The first time the fruit of all my labor really set in was the morning of my Instrument check ride. The last five months had been a lot of work both at my job and in studying and training, but I was about to become an instrument rated pilot. I walked in the school that day as a student and all my friends were there to wish me luck. At that moment, I remembered I had been willing to take out a huge loan just to get to this point, and instead all I had to do was put forth the effort to work hard as an intern and a student. Fast forward seven more months and the whole thing was repeated, but this time I was about to become a commercial pilot. This is where it all began.
After I completed my internship, I knew I needed to get my CFI to be most marketable as a pilot. American Flyers does offer extensions for hard working interns that can provide scholarship toward CFI and Multi. I wanted to start flying ASAP, so I elected to pay for the CFI myself and joined the class that started right after my internship ended. Normally the CFI is one of the hardest certificates because the classwork is so demanding. But for one year I had been no stranger to hard work and long days, so the class went surprisingly well. After the class, I was offered a job teaching at American Flyers, and I took that offer. I was finally being paid to fly airplanes.
After teaching for four months, I came across a job doing aerial survey. A friend referred me and I was eventually offered a job at Air America. I couldn’t pass up the opportunity to have the keys to my own 172 with a company credit card and to fly literally across the country. For four months, I flew 500 hours from KS, IA, OH, FL, AZ, UT, and finally back to FL. It was a crash course in flying outside the training environment, and it was amazing. I came back home for one month and saved enough money to pay for my Multi Engine rating. I called up American Flyers and started training. Once I completed the license, I went back to Air America and this time they put me in a Piper Aztec. I was amazed I was going to start building some serious multi time. I took my first Aztec out to Los Angeles and worked a few months out there. Then I was airlined home to fly another Aztec out to Seattle, WA. Twice I got to fly a multi engine plane across the country solo. It was an amazing experience. Fast forward three months and I gained 220 hours of twin time and had gone up and down the west coast, ending back in Los Angeles to help complete the project I first started.
It was now one year since I was an intern and attending the CFI Academy and I was sitting just over 1,000 hours and 220 Multi. I figured it was a long shot, but I decided now was the time to start applying for the job I was hoping for while interning. While training, my primary instructor started working at Reva doing medevac flights in a Learjet. It sounded so exciting flying such a fun jet to cool international destinations like Jamaica and Barbados, but I also never thought I’d get enough multi time so fast. By this time, I had several friends now working at Reva, and they told me it was a great time to apply, so I updated my resume and had a friend submit it for referral. A couple weeks later, I was contacted for a phone interview, then a Skype interview and finally offered an offer letter for employment. I would have never imagined that a year after being an intern with just over 200 hours that I’d be flying a jet.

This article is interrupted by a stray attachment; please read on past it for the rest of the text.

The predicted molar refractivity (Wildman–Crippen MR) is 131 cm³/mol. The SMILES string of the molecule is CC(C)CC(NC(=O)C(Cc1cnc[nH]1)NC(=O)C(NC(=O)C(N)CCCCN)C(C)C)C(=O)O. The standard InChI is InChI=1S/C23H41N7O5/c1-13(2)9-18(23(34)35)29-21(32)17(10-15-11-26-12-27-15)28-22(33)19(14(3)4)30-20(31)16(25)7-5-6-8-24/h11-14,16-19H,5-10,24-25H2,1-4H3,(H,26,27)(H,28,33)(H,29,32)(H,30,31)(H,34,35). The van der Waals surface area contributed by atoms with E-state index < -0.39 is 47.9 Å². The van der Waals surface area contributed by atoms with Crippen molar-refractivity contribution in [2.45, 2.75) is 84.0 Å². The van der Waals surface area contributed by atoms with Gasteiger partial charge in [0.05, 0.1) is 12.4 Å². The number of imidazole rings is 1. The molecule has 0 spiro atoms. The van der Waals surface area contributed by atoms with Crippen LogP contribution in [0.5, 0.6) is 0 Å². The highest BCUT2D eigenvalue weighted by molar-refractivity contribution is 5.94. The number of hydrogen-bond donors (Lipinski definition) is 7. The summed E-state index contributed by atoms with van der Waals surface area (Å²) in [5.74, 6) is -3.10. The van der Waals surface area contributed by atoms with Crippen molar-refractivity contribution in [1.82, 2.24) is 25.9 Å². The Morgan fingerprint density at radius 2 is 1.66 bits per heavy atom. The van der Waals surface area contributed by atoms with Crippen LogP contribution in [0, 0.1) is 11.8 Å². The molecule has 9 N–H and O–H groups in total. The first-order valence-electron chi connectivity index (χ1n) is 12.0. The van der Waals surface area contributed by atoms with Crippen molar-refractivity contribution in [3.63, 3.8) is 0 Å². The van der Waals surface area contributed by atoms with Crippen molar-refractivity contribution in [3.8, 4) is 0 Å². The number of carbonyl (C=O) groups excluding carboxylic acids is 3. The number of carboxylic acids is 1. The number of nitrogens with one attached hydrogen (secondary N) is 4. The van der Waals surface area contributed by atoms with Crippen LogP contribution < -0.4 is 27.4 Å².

It was midnight, and I had just put my head down on my pillow to go to bed after being up all day. The phone rang: “We have a confirmed flight for you to pick up in St Thomas and bring them back to Ft Lauderdale.” Now I had one hour to get ready and get to the airport, and then I had one hour to get the plane ready for wheels up. At 3 a.m., we were over Grand Turks on our way to St Thomas to pick up our patient that needed to get back to the states for better treatment. I am back at a hard job, but it is fun and extremely rewarding work. Outside of the on-call schedule, it’s a really great job and one of the few flying jobs that gets me home almost every day. When I started Reva, upgrade times were at least two years, which sounded awesome at the time. As my first year approached, I was already being sent for upgrade training with the preface that I would upgrade within the year. The news was even more exciting when four months after that I got upgraded to Captain. Two years and eight months from completing my internship as a commercial pilot with 200 hours, I was an international jet captain with an ATP and 1900 hours. I could have never dreamed of everything happening so quick, and it’s all thanks to American Flyers and the Administrative Internship that provided me the opportunity to pursue my dreams.